Fate

Plastic Debris that Is Transported to the Deep Sea by the Downward Movement of Seawater

Approximately half the plastics that have ever been produced can float on the ocean’s surface because they are lighter than seawater (PlasticEurope 2015). However, they will not remain on the surface forever and, sooner or later, they will sink deeper into the ocean (UNEP and GRID-Arendal 2016).

Plastic bottles and bags will sink when they become heavier than seawater. One way this can happen is when they become fouled by a lot of marine creatures, such as the corn barnacle (Ye & Andrady 1991). Another way is when inorganic matter, such as grains of sand, enter the plastic and stays there (Pham et al. 2014). When microplastic is ingested by marine creatures, it may get transported with these from the ocean’s surface to the bottom of the ocean as well (Choy & Drazen 2013).

However, this time, we will focus only on the water movements that also carry debris into the depths. If the specific gravity of plastic debris is almost the same as that of seawater, these plastics will be transported to the depths of the ocean with the deep water circulation while maintaining a state of neutral buoyancy (neither floating nor sinking). If seawater sinks from the surface layer into the depths, the plastic waste will also be transported to the deep with this water movement (Tubau et al. 2015).

How is the seawater submerged itself? This phenomenon is driven by salinity and temperature variations in the water, and it occurs more at the mid to high latitude areas of the sea (Ivanov et al. 2004, Durrieu de Madron et al. 2005). For example, during winter, seawater decreases in temperature and increases in salinity due to being exposed to an icy, windy climate. When wind moves over the water, it produces a great deal of evaporation, leading to a decrease in temperature and resulting in an increase in the salinity of the seawater.

As the seawater cools down, it becomes heavier because its density increases. The seawater also becomes heavier when its salinity increases. When the surface layer of the water is denser and saltier than the lower layer, cascading occurs. This is like a waterfall, whereby heavier seawater will descend along the continental slope to a greater depth until its density becomes the same as the water around it (Shapiro et al. 2003, Durrieu de Madron et al. 2005).

Plastic waste will be conveyed into the abyss with this dense water flow (Tubau et al. 2015). In addition, the plastic waste that is conveyed to the deep sea floor will accumulate in a particular area, namely from the submarine continental shelf to the continental margin, especially the areas in the submarine canyons (Pham et al. 2014). A submarine canyon is a narrow steep-sided trench that has been eroded into a continental shelf or a continental slope by underwater currents.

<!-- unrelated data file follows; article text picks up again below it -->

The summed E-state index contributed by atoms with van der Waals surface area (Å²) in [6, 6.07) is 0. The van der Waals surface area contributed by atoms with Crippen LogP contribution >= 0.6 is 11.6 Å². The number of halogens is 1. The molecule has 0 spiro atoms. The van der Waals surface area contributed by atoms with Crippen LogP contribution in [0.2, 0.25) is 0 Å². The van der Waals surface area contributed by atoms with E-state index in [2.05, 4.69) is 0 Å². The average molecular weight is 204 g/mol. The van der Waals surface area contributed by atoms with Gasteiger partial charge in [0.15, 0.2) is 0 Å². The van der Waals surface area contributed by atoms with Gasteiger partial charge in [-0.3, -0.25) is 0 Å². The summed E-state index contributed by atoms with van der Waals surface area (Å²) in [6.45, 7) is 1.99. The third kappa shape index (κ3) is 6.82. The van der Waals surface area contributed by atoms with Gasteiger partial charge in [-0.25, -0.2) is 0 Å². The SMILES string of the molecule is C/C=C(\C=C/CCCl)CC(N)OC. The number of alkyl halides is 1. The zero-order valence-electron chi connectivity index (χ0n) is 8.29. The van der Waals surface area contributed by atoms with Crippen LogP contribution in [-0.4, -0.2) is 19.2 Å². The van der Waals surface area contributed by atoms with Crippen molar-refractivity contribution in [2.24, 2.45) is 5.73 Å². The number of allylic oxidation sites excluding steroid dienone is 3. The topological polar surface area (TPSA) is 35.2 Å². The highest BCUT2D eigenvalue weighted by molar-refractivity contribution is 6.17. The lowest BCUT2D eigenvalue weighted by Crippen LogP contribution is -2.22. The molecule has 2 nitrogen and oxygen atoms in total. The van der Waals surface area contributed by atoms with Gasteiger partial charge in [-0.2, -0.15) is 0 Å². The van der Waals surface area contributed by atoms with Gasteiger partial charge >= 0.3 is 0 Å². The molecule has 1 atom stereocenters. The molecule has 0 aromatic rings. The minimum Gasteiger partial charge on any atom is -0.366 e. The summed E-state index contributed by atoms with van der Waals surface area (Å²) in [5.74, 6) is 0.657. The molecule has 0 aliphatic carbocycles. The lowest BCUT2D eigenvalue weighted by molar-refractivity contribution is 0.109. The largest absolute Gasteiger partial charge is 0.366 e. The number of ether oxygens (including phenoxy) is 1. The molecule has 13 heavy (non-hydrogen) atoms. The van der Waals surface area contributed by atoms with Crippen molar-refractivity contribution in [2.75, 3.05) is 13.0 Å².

Scientific investigation of a submarine canyon using trawl net samples has revealed that there is a vast amount of plastic debris originating from land that accumulates in these submarine canyons (Pham et al. 2014). Further research also shows that there is a good amount of plastic debris accumulating in oceanic trenches, which a long yet narrow hemispheric-scale topographical depressions in the sea floor (Shimanaga 2016).

There are two specific places in the world’s oceans where the seawater submerges from the ocean’s surface to several thousands of meters deep without stopping. These places are off the coast of Greenland in the North Atlantic Ocean and around the South Pole.

As discussed before, when the seawater sinks to the deep ocean, it needs to have a low temperature and high salinity. Because evaporative cooling is predominant in the areas around Greenland and the South Pole, the seawater here is very dense. As a result, large-scale seawater subduction occurs in these areas.

The dense water flows downhill to about several thousand meters deep in the ocean, and then it travels along the bottom of the world’s oceans as if on a global conveyer belt; eventually, this dense seawater will return to the surface again. 

This large-scale deep ocean circulation is called thermohaline circulation. Some of the plastic particles and debris on the deep ocean floor may be carried by such large-scale seawater subduction (UNEP and GRID-Arendal 2016).

Once the dense seawater enters the thermohaline circulation, it takes several thousands of years to complete its process (the seawater moves to the deep, circulates around the world, and reaches the surface again) (UNEP and GRID-Arendal 2016).

Therefore, people living a thousand years in the future may see our plastic debris, possibly one of our most negative legacies.

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